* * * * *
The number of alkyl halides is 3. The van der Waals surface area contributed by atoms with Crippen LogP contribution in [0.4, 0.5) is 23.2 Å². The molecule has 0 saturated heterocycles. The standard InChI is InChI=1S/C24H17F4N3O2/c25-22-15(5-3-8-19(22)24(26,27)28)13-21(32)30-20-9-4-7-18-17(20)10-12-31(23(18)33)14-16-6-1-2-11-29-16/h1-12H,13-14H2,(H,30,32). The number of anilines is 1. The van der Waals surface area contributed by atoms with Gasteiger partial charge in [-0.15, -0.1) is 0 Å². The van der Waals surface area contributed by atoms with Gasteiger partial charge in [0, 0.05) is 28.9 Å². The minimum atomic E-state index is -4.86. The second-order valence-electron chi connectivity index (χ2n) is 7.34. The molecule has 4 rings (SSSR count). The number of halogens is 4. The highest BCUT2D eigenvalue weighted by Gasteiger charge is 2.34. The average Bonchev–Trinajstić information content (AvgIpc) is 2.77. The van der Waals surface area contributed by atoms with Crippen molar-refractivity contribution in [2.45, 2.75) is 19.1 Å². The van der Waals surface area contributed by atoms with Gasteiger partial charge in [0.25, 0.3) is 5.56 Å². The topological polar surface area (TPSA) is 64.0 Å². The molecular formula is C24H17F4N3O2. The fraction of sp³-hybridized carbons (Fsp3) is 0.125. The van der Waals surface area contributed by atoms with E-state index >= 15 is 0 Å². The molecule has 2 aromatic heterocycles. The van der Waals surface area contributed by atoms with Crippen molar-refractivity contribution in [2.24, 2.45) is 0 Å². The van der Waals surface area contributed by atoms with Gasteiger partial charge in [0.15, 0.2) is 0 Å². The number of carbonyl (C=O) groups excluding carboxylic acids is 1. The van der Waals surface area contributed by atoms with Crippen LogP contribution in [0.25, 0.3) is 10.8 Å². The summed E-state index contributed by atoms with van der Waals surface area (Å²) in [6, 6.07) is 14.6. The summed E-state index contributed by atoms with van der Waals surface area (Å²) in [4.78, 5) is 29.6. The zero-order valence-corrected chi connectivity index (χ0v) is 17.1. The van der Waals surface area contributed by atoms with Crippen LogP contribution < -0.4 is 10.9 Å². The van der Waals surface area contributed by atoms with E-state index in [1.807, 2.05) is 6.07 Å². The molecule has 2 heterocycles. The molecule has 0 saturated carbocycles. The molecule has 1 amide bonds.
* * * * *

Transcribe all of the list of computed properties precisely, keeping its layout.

The number of alkyl halides is 3. The van der Waals surface area contributed by atoms with Crippen LogP contribution in [0.4, 0.5) is 23.2 Å². The molecule has 0 saturated heterocycles. The standard InChI is InChI=1S/C24H17F4N3O2/c25-22-15(5-3-8-19(22)24(26,27)28)13-21(32)30-20-9-4-7-18-17(20)10-12-31(23(18)33)14-16-6-1-2-11-29-16/h1-12H,13-14H2,(H,30,32). The number of anilines is 1. The van der Waals surface area contributed by atoms with Gasteiger partial charge in [-0.15, -0.1) is 0 Å². The van der Waals surface area contributed by atoms with Gasteiger partial charge in [0, 0.05) is 28.9 Å². The minimum atomic E-state index is -4.86. The second-order valence-electron chi connectivity index (χ2n) is 7.34. The molecule has 4 rings (SSSR count). The number of halogens is 4. The highest BCUT2D eigenvalue weighted by Gasteiger charge is 2.34. The average Bonchev–Trinajstić information content (AvgIpc) is 2.77. The van der Waals surface area contributed by atoms with Crippen molar-refractivity contribution in [2.45, 2.75) is 19.1 Å². The van der Waals surface area contributed by atoms with Gasteiger partial charge in [0.25, 0.3) is 5.56 Å². The topological polar surface area (TPSA) is 64.0 Å². The molecular formula is C24H17F4N3O2. The fraction of sp³-hybridized carbons (Fsp3) is 0.125. The van der Waals surface area contributed by atoms with E-state index >= 15 is 0 Å². The molecule has 2 aromatic heterocycles. The van der Waals surface area contributed by atoms with Crippen molar-refractivity contribution in [2.24, 2.45) is 0 Å². The van der Waals surface area contributed by atoms with Gasteiger partial charge in [0.15, 0.2) is 0 Å². The number of carbonyl (C=O) groups excluding carboxylic acids is 1. The van der Waals surface area contributed by atoms with Crippen LogP contribution in [0.25, 0.3) is 10.8 Å². The summed E-state index contributed by atoms with van der Waals surface area (Å²) in [6, 6.07) is 14.6. The summed E-state index contributed by atoms with van der Waals surface area (Å²) in [4.78, 5) is 29.6. The zero-order valence-corrected chi connectivity index (χ0v) is 17.1. The van der Waals surface area contributed by atoms with Crippen LogP contribution < -0.4 is 10.9 Å². The van der Waals surface area contributed by atoms with E-state index in [1.807, 2.05) is 6.07 Å². The molecule has 2 heterocycles. The molecule has 0 saturated carbocycles. The molecule has 1 amide bonds.